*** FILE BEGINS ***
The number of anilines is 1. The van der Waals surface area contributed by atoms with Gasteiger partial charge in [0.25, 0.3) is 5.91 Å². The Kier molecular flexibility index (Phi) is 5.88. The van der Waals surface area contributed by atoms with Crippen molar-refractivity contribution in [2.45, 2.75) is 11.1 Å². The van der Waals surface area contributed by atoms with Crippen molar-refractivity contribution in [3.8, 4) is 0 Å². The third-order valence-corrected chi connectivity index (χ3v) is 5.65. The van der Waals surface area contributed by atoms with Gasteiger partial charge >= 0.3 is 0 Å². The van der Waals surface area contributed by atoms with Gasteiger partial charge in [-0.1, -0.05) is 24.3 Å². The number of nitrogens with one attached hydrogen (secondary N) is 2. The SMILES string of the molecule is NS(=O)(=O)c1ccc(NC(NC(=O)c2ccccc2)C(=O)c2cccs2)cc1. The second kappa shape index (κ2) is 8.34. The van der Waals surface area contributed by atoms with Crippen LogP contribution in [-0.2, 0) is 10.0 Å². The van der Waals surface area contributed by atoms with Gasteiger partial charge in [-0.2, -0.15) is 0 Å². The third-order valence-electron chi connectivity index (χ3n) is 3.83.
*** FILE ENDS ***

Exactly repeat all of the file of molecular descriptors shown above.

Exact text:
The number of anilines is 1. The van der Waals surface area contributed by atoms with Gasteiger partial charge in [0.25, 0.3) is 5.91 Å². The Kier molecular flexibility index (Phi) is 5.88. The van der Waals surface area contributed by atoms with Crippen molar-refractivity contribution in [2.45, 2.75) is 11.1 Å². The van der Waals surface area contributed by atoms with Crippen molar-refractivity contribution in [3.8, 4) is 0 Å². The third-order valence-corrected chi connectivity index (χ3v) is 5.65. The van der Waals surface area contributed by atoms with Gasteiger partial charge >= 0.3 is 0 Å². The van der Waals surface area contributed by atoms with Gasteiger partial charge in [-0.1, -0.05) is 24.3 Å². The number of nitrogens with one attached hydrogen (secondary N) is 2. The SMILES string of the molecule is NS(=O)(=O)c1ccc(NC(NC(=O)c2ccccc2)C(=O)c2cccs2)cc1. The second kappa shape index (κ2) is 8.34. The van der Waals surface area contributed by atoms with Crippen LogP contribution in [-0.2, 0) is 10.0 Å². The van der Waals surface area contributed by atoms with Gasteiger partial charge in [-0.2, -0.15) is 0 Å². The third-order valence-electron chi connectivity index (χ3n) is 3.83.